Scoop Images: Toko And Rua Released
7 February 2000
Two female Kokako chicks, TokoRua, - meaning Second Try, were released into the Puketi Forest today. Brought over from Mataraua Forest in western Northland in early December, the two chicks spent the last 6 weeks being hand-reared in a purpose built aviary and have undergone an innovative predator aversion training.
The intensive hand-rearing process required Department of Conservation staff and community volunteers use Kokako puppets to feed chicks every hour from 7:00am until 8:00pm. Staff also designed a predator aversion training for the chicks. The training encounters, which utilized stuffed stoats and cats on a pulley system, were designed to teach the chicks to recognize and avoid predators. This was deemed essential when the both chicks from last year’s translocation attempt were killed a few months after their release - the first by a stoat and the second by a cat.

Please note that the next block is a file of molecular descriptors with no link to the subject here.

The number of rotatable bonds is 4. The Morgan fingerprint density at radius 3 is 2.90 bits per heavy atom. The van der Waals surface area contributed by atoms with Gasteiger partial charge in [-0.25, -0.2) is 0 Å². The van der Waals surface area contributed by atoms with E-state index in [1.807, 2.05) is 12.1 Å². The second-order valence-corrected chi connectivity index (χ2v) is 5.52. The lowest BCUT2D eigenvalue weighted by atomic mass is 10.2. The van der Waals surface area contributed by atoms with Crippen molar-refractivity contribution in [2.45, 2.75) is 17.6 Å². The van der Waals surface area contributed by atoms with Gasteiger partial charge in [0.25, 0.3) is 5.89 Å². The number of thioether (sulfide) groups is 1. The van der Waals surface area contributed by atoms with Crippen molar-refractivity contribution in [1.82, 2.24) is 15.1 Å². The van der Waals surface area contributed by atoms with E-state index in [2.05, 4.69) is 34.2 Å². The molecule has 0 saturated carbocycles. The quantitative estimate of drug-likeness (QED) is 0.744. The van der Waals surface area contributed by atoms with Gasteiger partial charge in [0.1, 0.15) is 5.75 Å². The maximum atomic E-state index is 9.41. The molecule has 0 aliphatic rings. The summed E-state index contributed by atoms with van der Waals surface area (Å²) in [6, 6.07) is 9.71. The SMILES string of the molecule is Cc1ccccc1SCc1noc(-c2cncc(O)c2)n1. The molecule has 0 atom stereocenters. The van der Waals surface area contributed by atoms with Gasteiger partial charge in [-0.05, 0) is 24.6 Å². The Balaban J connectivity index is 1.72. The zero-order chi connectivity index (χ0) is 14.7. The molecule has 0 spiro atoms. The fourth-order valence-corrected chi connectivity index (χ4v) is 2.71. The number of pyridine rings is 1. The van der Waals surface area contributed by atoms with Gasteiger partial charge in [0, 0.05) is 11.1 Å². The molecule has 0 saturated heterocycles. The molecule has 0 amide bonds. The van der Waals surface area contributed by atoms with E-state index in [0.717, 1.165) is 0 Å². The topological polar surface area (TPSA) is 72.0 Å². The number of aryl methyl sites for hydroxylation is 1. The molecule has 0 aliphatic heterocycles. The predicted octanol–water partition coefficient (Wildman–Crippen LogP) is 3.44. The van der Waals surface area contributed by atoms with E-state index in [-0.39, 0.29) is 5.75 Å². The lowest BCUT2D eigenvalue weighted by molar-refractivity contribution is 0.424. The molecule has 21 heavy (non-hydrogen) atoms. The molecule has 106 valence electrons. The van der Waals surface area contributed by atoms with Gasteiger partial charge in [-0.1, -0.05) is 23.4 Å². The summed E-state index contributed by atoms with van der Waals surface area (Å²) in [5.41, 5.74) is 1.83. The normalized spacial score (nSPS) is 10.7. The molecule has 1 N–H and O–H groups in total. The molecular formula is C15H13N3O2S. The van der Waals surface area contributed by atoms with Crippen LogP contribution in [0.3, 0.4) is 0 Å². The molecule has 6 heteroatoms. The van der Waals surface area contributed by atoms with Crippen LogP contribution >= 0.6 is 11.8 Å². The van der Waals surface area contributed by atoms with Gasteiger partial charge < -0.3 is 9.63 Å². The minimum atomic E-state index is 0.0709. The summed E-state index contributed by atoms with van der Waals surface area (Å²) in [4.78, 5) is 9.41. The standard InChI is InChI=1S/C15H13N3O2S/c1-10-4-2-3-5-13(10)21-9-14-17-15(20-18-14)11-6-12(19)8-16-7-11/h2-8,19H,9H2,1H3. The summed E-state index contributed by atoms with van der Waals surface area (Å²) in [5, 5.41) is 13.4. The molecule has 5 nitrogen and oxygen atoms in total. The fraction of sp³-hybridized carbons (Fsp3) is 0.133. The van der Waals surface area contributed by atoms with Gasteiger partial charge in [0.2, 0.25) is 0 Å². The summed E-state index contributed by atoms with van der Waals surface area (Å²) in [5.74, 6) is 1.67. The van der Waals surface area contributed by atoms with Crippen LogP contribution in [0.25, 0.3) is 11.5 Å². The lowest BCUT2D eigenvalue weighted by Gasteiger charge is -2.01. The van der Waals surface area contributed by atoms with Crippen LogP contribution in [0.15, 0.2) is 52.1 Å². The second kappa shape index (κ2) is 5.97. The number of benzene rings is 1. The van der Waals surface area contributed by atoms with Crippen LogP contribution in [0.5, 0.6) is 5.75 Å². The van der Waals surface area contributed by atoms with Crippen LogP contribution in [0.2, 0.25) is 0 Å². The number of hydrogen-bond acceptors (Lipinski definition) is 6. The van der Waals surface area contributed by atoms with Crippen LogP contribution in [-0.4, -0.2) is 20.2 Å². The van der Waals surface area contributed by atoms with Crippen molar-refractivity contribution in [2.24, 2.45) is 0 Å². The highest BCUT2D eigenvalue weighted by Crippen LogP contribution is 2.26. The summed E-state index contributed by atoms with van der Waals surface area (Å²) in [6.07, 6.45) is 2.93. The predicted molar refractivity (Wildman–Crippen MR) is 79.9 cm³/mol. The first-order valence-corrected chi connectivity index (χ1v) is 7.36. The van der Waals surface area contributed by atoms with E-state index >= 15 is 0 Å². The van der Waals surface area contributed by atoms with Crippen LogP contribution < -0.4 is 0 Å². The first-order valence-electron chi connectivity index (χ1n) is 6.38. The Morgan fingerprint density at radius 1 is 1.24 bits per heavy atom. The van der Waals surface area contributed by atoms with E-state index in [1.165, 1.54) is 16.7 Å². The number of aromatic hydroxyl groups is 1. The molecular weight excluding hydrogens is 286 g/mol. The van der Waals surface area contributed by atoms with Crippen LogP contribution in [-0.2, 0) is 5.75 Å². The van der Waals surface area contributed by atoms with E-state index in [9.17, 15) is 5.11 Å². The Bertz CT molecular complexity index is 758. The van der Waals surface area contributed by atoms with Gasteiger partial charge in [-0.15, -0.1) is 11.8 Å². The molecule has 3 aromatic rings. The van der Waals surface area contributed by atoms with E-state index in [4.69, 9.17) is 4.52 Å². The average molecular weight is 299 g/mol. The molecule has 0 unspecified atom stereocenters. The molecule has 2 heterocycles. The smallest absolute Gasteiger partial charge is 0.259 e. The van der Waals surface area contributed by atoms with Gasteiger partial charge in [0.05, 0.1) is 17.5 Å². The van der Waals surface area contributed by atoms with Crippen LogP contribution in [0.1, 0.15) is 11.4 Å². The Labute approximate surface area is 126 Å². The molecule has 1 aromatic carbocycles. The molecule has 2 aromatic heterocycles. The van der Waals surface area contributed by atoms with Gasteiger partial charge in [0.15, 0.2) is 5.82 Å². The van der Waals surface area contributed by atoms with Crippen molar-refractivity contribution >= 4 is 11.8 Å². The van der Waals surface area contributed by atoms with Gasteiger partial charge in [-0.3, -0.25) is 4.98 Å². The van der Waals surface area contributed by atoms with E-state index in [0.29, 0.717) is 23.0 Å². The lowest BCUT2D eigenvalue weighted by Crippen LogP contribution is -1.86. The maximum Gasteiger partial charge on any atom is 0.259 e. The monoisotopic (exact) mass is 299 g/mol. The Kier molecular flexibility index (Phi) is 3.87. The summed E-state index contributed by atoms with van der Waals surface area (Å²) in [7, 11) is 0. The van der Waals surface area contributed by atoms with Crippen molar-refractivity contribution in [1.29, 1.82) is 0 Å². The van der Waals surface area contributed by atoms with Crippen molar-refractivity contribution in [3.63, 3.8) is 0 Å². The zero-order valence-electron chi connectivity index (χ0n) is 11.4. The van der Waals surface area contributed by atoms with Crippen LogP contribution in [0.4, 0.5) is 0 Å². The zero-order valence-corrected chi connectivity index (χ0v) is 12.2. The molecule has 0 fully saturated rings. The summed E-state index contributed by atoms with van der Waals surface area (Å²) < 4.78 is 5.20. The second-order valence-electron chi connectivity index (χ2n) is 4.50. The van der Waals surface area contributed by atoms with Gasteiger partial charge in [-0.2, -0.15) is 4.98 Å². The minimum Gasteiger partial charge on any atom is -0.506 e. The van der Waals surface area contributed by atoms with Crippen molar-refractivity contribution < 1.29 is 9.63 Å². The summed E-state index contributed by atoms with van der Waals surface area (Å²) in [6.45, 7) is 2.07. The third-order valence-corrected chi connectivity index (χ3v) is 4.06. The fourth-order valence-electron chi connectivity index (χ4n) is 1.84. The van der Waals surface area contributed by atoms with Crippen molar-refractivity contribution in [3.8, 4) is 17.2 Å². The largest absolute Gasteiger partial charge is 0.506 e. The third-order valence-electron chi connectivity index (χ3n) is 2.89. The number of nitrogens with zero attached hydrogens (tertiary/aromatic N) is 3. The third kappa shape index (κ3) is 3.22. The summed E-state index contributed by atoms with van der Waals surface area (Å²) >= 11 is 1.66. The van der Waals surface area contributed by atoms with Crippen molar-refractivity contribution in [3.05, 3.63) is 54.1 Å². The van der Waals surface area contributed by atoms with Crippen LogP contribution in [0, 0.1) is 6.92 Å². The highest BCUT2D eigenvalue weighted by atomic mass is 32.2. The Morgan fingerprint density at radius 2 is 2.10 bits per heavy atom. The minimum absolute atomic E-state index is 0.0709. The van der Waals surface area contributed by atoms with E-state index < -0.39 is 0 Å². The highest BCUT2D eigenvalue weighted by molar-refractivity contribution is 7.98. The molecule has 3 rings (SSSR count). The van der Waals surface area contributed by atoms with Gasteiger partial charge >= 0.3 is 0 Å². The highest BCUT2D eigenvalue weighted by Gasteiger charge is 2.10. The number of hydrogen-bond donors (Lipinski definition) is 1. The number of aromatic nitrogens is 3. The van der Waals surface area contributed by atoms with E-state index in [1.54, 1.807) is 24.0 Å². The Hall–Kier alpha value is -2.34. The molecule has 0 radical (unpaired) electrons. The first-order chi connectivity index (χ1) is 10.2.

Kokako were once widely distributed throughout Northland. However, due to forest clearance and introduced predators only three isolated populations now remain, approximately 50 kokako in total. A rapid decline has occurred in Puketi Forest since 1984, when at least 100 kokako were present. Currently Puketi has only 13 recorded birds, including one pair. The largest population in Northland is in Mataraua with 12 pairs.
The two female chicks are from the Mataraua population. Translocation at an early age (2-3 weeks) and then hand-rearing of the chicks, as opposed to simply releasing independent juveniles or adult birds means that the birds will hopefully develop attachment to the area and learn the local song. Birds without this attachment are likely to attempt to return to their home forest when released and would be unlikely to survive.
Monitoring the survival and movements of the kokako chicks following their release will be an essential part of the ongoing operation. Given the critical state of kokako in Puketi Forest, any new birds recruited into the population will be regarded as a success.